When Chris Chiari first saw Denver’s historic Patterson Inn in 2011, he immediately saw its potential to be a cannabis consumption lounge—especially with its address, 420 East 11th Ave.
“The first time I saw the house, I literally looked up at the house and I said, ‘I want to turn you in to a marijuana bed and breakfast,’” Chiari, who purchased the Patterson Inn four years ago, told Cannabis Business Times. “It seemed like the perfect place to start telling this next chapter of the story of cannabis legalization.”
The previous owners had turned the Denver landmark into a luxury hotel, which has been operating for nearly a decade.
Now, Chiari has launched The 420 Hotels as a separate entity that will ultimately become a cannabis consumption space in the hotel’s carriage house.
Chiari views on-site cannabis consumption as the “final mile of legalization” that will further destigmatize and help normalize the plant, and he plans to unveil his consumption space at the Patterson Inn as a unique hotel amenity.
“For me, what it looks like is an amenity,” Chiari said. “I believe it’s the most exciting and unique amenity in hospitality in America today, and I’m excited to be in a position to make cannabis hospitality as an amenity to overnight hospitality. [I] believe it will be an amazing attraction and an attractive reason for guests to want to book an overnight in my hotel. I also believe that I have a model and a product that can survive and stand up in what will eventually be a competitive market in a dozen-plus gateway cities in America and possibly around the world.”
The Patterson Inn has a tavern in its basement that will celebrate a soft opening May 13 before opening to the public full time starting on May 27. The cannabis consumption lounge, which is provisionally licensed, will then be operational this fall, Chiari said.
“We’re testing the waters right now on Republic.com, so we do have an active crowdfunding campaign … that just broke $100,000 yesterday,” he said, adding that the crowdfunding effort will allow him to gauge whether there is a market for his business.
The capital raised will be used to build out the consumption lounge, with ventilation being Chiari’s biggest hurdle.
“Denver never outlawed cigar lounges or hookah bars, but what they did was increase the air standards required for a smoke-filled environment,” he said. “As we’ve added new cannabis hospitality regulations here in Denver, there haven’t been any modifications to those rules. We’re falling under that smoke lounge space, so I’m looking at what’s going to be a six-figure buildout [with] equipment and installation of an air ventilation system. We’re ready to start building.”
While guests at the Patterson Inn are still prohibited from smoking cannabis in their rooms, the lounge will provide both new and experienced consumers with a quiet, private space to retreat and enjoy cannabis products.
“As a new consumer, it’s the novelty of ‘I can’t believe I’m smoking in my hotel,’” Chiari said. “For the canna-experienced, it’s the cannabis that fits into the cycle of their day of how they regulate their time and enjoy their recreation. … It’ll be, at the end of the night, the cannabis they’ll consume before turning in for the night. Also, the joint [they’ll] smoke at breakfast with [their] coffee, reading the paper before [they] set out for the day’s adventure.”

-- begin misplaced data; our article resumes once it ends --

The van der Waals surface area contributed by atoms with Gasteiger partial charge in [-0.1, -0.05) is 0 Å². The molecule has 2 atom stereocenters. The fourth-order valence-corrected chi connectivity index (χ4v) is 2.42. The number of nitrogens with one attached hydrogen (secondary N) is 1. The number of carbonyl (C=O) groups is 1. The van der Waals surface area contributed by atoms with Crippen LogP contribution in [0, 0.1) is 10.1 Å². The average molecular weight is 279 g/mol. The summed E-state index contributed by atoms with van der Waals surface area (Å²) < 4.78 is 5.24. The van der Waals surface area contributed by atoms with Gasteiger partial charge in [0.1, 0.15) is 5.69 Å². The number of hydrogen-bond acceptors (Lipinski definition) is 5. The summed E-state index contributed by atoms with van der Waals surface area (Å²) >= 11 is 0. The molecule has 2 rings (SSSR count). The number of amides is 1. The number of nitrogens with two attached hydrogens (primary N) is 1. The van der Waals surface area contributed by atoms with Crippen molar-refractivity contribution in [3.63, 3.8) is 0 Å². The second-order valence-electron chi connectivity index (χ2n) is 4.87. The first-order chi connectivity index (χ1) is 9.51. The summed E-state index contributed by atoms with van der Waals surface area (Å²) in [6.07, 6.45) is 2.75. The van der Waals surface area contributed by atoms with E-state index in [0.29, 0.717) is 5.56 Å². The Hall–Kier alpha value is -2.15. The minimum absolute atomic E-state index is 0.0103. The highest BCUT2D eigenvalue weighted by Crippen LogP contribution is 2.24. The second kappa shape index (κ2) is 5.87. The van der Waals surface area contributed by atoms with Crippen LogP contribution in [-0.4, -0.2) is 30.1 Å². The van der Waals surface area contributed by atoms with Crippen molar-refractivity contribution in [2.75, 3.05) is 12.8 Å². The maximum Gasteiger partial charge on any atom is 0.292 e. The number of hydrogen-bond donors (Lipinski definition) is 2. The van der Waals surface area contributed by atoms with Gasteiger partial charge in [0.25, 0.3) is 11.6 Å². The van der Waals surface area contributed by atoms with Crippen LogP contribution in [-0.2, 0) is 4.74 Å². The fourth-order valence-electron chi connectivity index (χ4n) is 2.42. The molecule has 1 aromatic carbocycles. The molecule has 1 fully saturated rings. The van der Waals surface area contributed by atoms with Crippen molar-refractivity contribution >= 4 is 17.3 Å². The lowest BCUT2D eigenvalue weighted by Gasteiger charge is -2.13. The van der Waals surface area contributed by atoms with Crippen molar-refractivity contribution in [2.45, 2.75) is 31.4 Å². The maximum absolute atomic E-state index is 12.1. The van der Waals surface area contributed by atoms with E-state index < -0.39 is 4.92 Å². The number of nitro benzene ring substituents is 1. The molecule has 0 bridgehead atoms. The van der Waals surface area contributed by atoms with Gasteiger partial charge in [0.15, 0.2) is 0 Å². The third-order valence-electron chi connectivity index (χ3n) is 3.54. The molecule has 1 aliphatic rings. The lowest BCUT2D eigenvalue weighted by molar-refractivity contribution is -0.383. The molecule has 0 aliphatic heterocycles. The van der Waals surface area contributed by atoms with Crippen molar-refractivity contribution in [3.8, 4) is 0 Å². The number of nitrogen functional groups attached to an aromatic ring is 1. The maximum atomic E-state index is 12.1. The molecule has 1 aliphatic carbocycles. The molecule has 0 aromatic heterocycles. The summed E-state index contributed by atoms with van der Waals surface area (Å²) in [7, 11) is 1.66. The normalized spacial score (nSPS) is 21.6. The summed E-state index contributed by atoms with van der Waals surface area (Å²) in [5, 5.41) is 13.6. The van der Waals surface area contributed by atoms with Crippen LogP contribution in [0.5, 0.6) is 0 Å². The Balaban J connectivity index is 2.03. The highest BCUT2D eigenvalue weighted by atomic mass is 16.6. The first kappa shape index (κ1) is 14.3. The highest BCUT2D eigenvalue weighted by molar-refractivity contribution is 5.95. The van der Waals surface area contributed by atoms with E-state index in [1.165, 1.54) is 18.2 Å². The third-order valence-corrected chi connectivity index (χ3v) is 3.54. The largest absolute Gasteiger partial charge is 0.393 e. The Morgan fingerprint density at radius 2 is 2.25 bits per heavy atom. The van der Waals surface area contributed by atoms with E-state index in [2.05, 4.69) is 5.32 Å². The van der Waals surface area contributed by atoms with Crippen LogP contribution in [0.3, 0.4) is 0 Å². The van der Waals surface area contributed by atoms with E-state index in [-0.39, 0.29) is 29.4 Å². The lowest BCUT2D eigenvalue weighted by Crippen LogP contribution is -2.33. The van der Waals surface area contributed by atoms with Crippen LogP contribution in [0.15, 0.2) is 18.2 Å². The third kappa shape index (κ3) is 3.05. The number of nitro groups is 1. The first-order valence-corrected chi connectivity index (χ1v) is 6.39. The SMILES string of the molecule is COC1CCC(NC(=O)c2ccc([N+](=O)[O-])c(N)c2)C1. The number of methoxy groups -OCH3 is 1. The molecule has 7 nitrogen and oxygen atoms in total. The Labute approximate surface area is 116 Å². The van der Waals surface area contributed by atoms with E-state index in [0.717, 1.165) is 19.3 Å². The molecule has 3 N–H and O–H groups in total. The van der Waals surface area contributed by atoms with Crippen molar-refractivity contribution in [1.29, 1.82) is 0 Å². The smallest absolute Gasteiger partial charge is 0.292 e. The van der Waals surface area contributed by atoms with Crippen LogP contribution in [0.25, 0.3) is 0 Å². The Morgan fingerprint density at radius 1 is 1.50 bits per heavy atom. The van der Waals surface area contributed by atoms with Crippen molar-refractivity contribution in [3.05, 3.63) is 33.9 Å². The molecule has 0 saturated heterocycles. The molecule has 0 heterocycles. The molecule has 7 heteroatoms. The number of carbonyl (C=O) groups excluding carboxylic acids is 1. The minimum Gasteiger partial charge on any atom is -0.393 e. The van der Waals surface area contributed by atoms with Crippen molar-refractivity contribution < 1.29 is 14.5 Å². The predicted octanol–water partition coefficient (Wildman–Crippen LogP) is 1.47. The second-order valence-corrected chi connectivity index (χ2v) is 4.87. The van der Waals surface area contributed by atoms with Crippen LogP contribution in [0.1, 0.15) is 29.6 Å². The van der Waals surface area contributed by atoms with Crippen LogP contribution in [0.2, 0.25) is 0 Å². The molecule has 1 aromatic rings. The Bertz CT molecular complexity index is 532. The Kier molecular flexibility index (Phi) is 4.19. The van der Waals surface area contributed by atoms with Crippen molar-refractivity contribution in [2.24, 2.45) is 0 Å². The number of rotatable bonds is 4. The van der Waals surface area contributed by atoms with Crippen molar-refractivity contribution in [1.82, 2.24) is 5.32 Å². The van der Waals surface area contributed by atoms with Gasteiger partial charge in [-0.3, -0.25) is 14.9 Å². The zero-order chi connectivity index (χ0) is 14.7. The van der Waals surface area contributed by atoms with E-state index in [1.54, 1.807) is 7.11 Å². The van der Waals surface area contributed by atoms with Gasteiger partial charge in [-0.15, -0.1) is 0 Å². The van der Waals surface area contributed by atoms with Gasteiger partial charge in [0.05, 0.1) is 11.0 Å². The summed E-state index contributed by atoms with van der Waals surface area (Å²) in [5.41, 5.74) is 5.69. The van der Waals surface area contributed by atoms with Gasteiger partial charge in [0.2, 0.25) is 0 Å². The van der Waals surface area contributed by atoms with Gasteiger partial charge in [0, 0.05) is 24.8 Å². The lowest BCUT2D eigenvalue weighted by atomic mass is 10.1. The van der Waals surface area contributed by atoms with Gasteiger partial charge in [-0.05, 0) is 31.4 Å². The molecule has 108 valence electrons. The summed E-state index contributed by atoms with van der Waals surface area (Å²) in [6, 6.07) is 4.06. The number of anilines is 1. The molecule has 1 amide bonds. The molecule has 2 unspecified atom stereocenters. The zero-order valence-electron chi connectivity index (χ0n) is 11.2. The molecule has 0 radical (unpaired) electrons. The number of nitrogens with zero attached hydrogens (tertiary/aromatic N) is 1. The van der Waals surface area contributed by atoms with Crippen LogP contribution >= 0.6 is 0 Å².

Denver allows two types of business models for cannabis consumption spaces; they can sell cannabis on-site by the gram or by the dab, or they can allow customers to bring their own cannabis.
Since the city is already home to many dispensaries, Chiari opted to allow his guests to bring their own cannabis to The 420 Hotels’ lounge.
“Denver right now is not … in desperate need of any more points of sale for cannabis,” he said. “We have no points of consumption. At the end of the day, I want to be an amazing place to sleep—the best place to sleep—and you have access to this amenity on-site. I didn’t want to also be the best place to find cannabis.”
Chiari plans to build relationships with some of the existing cannabis brands in Denver whose products are already available at several retailers within walking distance of the Patterson Inn. Cannabis delivery is also gaining traction in the city, he added.
And, since The 420 Hotels lounge is attached to a hotel, guests won’t have to worry about securing transportation to get home.
Over the next several years, Chiari wants to build out 12 to 15 additional cannabis consumption spaces in hotels across the country, perhaps as part of a private club.
“I do see a space with reciprocity, with intimate offerings and boutique hotels, and with legal licensed on-site spaces for cannabis consumption,” he said. “We have the opportunity to attract an audience of several thousand people or more who are likely to become our core clients, moving through these different properties through these different gateway cities.”
Eventually, Chiari expects to see cannabis consumption spaces in every legal market.
“They will flourish in the same way we saw a spike in cultivators and a spike in dispensaries, and then some of them underperformed and failed,” he said. “I think the next three to five years will be very telling in this space. I’m frustrated that it’s taken this long to be launching this type of business ancillary to cannabis in the consumption space, but again, thrilled with what I think is the most thrilling, unique, exciting amenity in the world and attached to [a hotel] that I personally find to be striking with curb appeal."